4%), and there was no additional release of LDH by stimulated cells pre-incubated with fragments. This indicates that IgG fragments were not toxic to PMN at the concentrations employed in these experiments. Simultaneous incubation of FMLP-stimulated cells with HLE-generated Fab fragments resulted in a concentrationdependent augmentation of HLE and MPO release. Figure la shows HLE release by different FMLP concentrations. Mean values of three different cell donors done in duplicate are given. Addition of HLE-induced Fab (10 nmol/4 x 106 PMN) results in an increase of HLE release over nearly the entire FMLP concentration range. Maximum over-stimulation is obtained by low FMLP concentrations, e.g. 2-5 x 10-8 M from 27 5% to 55.6% of the total HLE content. In Fig. lb the analogous data for MPO release are shown. This is only stimulated by HLE-Fab (10 nmol/4 x 106 PMN) in the concentration range of 10-8-10-7 M FMLP at its maximum from 5 2% to 23 8% of the total MPO content. Figure 2 shows stimulation of HLE and MPO release by 2-5 x 10-8 M FMLP versus concentration of added Fab. The Fab-stimulated release is expressed as percentage of release values by FMLP only. HLE release is already stimulated by about I nmol Fab/4 x 106 PMN, while an equal stimulation of MPO release is achieved by about 10 nmol Fab. The stimulating effect of Fab depends on the sequence of addition. Maximum stimulation is obtained by simultaneous addition of fragments and stimulus to the cells. Pre-incubation of fragments with cells gives lower values and addition of fragments after FMLP has no effect. Incubation of released HLE and MPO with Fab fragments results in no change of enzyme activity, so an influence on the test system can be excluded.
Stimulation of release Figure 3 compares the effects of HLE-generated Fab with Fc fragments, with papain-produced fragments and with native IgGI in identical concentrations of 10 nmol/4 x 106 PMN. The stimulated release is expressed as percentage of release by FMLP alone. As a control, BSA is included, which does not stimulate HLE or MPO release. HLE-Fc stimulates only HLE release, to 160%, but not MPO release. Native IgGI and IgG fragments by papain cleavage stimulate HLE and MPO release between 155 and 215%.
DISCUSSION HLE cleaves IgG into Fab and Fc fragments beside small molecular peptides (Kolb et al., 1982). The fragments have similar molecular weights (43 kD versus 54 kD) but can be isolated by ion-exchange chromatography because of their widely different isoelectric points (Eckle et al., 1990). The analogous Fab and Fc fragments by papain cleavage (molar mass 51 kD versus 47 kD) with correspondent isoelectric points can be isolated in the same way. Stimulation of isolated neutrophils with FMLP after pretreatment with cytochalasin b results in a concentrationdependent release of azurophil granules. Maximum release by 5 x 10-7 M FMLP is 61% of HLE and 49% of MPO content. Although the enzymes are both stored in azurophil granules, heterogeneity of the granule contents (Damiano et al., 1988; Pember, Shapira & Kincade, 1983) can result in a different enzyme share (Bentwood & Benson, 1980). Self-deactivation of released MPO (Edwards, Nurcombe & Hart, 1987) was not measured after stimulating for up to 30 min. Released HLE is known to be resistant to oxidative inactivation (Vissers & Winterton, 1987). IgGl or IgGl fragments did not induce degranulation of unstimulated cells (Treadway et al., 1979; Henson, Johnson & Speigelberg, 1972). Addition of IgGl and its fragments to FMLP-stimulated cells resulted in a potent increase of elastase and MPO release. The amount of over-stimulation depended on the applied FMLP concentration: the smaller the stimulus concentration, the greater the additional effect of the fragments, and maximally stimulated cells could not be further degranulated (Fig. la, b). HLE release was already stimulated by smaller Fab concentrations than MPO release (Fig. 2). This can also be a consequence of granule heterogeneity (Damiano et al., 1988). The addition of fragments together with FMLP resulted in maximum stimulation, addition after FMLP had no effect as the release is already terminated within several seconds (Smolen, Korchack & Weismann, 1983). Augmented enzyme release by cell damage induced by IgG fragments could be excluded, as there was no higher LDH release after incubation with FMLP, with or without protein. An influence of the fragments on the test system for HLE or MPO could be excluded by measurements of enzyme activity after addition of fragments which induced no change. Both HLE and MPO release were maximally influenced by Fab fragments: HLE-Fab stimulated HLE and papain-Fab MPO release to 205 and 215% of values without addition of fragments respectively. IgG1 and Fc fragments showed smaller effects. Moreover, by HLE cleavage two molecules of Fab and one Fc are produced from one IgG, therefore a quantitatively higher effect on release is achieved by IgG cleavage. As papain-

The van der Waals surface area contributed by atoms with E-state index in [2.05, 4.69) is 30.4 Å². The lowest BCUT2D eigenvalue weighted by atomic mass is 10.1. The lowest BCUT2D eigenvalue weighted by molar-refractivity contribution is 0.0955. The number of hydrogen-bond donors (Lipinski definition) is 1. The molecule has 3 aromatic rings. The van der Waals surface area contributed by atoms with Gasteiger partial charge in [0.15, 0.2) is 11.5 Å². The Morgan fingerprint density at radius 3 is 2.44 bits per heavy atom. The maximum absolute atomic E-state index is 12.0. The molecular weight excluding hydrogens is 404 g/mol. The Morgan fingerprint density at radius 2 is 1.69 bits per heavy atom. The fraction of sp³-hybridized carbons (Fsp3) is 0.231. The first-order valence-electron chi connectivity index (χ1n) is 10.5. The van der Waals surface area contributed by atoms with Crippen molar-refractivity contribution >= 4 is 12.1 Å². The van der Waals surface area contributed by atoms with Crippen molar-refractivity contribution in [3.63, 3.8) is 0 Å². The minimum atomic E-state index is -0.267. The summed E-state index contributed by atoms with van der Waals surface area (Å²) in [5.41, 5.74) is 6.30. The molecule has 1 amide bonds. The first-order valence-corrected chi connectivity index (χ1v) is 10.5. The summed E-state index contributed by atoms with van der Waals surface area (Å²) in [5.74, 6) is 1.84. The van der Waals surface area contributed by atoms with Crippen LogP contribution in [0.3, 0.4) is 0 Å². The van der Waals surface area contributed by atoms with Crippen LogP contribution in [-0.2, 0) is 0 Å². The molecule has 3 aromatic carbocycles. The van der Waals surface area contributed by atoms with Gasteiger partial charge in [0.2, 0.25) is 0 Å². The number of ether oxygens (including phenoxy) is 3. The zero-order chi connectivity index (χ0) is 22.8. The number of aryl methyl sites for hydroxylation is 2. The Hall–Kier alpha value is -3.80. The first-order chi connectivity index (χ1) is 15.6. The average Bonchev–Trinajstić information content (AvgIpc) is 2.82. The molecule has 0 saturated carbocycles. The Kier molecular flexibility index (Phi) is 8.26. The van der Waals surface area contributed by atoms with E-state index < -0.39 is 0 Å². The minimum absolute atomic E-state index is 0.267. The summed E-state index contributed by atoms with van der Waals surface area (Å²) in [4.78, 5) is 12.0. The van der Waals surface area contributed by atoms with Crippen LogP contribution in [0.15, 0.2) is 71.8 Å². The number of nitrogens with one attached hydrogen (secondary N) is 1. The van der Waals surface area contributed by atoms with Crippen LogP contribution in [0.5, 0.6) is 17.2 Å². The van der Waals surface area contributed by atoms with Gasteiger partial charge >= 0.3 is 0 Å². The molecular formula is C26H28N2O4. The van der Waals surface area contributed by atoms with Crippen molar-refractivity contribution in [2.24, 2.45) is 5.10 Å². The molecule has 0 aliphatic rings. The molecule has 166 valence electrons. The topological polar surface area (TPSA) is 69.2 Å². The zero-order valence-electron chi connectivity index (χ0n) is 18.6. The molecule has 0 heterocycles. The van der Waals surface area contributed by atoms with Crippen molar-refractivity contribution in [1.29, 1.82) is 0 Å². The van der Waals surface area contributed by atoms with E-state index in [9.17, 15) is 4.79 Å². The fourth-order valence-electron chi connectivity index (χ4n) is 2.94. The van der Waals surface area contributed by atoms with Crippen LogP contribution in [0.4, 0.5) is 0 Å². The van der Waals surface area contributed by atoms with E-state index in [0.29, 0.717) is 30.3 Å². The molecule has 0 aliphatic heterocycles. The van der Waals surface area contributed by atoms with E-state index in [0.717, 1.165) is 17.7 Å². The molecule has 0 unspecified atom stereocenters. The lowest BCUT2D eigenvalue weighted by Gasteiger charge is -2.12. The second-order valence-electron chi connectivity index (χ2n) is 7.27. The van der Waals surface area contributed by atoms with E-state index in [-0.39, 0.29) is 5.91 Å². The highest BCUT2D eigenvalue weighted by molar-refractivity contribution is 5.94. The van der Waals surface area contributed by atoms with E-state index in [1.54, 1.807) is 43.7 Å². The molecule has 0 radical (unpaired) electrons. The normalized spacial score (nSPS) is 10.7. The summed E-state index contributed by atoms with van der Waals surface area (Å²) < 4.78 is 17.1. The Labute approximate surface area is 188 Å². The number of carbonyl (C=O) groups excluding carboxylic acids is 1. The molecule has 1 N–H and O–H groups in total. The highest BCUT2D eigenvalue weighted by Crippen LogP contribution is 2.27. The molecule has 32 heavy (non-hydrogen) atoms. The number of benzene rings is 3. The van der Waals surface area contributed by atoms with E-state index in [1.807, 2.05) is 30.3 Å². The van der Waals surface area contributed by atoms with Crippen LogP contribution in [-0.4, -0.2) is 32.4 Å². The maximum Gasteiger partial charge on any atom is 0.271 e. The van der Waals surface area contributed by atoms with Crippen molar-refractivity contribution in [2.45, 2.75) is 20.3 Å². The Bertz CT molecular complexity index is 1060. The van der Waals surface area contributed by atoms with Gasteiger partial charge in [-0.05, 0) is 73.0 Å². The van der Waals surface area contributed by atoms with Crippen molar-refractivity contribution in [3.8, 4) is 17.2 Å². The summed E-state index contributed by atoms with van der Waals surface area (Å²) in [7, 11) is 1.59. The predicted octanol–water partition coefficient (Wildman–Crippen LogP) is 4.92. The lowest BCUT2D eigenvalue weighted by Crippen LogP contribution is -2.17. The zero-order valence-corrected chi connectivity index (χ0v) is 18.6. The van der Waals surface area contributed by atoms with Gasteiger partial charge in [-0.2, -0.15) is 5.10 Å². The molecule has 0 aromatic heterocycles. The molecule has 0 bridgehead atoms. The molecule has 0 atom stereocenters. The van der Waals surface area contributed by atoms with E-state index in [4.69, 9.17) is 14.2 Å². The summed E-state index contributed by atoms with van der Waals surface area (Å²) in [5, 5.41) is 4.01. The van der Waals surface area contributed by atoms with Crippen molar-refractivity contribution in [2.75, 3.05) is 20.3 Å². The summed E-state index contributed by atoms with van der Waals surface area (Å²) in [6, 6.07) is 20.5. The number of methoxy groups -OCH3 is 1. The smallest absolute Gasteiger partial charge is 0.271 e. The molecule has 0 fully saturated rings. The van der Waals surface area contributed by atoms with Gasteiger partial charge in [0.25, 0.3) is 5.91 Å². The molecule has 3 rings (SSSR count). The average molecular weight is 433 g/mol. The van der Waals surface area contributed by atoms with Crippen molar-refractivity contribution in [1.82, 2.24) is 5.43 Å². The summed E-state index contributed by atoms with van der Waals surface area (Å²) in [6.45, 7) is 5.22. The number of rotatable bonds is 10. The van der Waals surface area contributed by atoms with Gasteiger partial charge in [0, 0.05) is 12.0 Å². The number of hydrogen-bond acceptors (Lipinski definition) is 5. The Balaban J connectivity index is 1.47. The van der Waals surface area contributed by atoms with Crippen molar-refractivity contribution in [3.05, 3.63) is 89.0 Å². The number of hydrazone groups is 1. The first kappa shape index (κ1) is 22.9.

generated IgGI fragments reacted analogous to the HLEinduced Fab fragments, the effect of the IgG fragments on the enzyme release is not specific for the elastase cleavage. This is in contrast to the effects of IgG fragments on oxidative burst (Eckle et al., 1990), where only HLE-generated Fc fragments show an effect. FMLP stimulates enzyme release after binding to a specific receptor via at least two pathways: 10 augmentation of intracellular calcium concentration by release from intracellular stores, or by enhanced influx of extracellular calcium and 2° by activation of protein kinase C. The mechanism of enhanced FMLP stimulation by IgG fragments may therefore be explained through modulation of calcium metabolism or protein kinase C activity (White et al., 1984; Wilson et al., 1987; Salzer, Gerard & McCall, 1987; Kokot et al., 1987), as already discussed for the inhibitory effects of IgG fragments on oxidative burst. There is an inverse relation between oxidative burst and enzyme release, as scavengers of oxygen-derived reactants potentiate degranulation (Skosey et al., 1981). MPO itself may play a role in terminating the oxidative burst of neutrophils, e.g. by inhibiting the 02-producing NADPH oxidase (Jandl et al., 1978; Edwards & Swain, 1986). This was also demonstrated by the prolonged oxidative burst of MPO-deficient neutrophils (Rosen & Klebanoff, 1976; Nauseef, Metcalf & Root, 1983). Oxidative inactivation of chemotactic factors by MPO also results in down-regulation of PMN function (Clark, 1982). However, oxidative inactivation of enzyme inhibitors like al proteinase inhibitor by the MPO/H202/halide system may potentiate the effects of HLE and thereby stimulate proteolysis (Carp & Janoff, 1980; Shock & Baum, 1988). HLE-generated IgGI fragments have a stimulating effect on HLE and MPO release. The released HLE may further degrade IgG, thereby potentiating the effect of the fragments. Released MPO may enhance HLE action by inactivation of plasma inhibitors on the one hand act synergistically with the IgG fragments in the down-regulation of dAidative metabolism on the other hand. ACKNOWLEDGEMENT Supported by the Bundesministerium fur Forschung und Technologie, grant no. 01 VM 8613.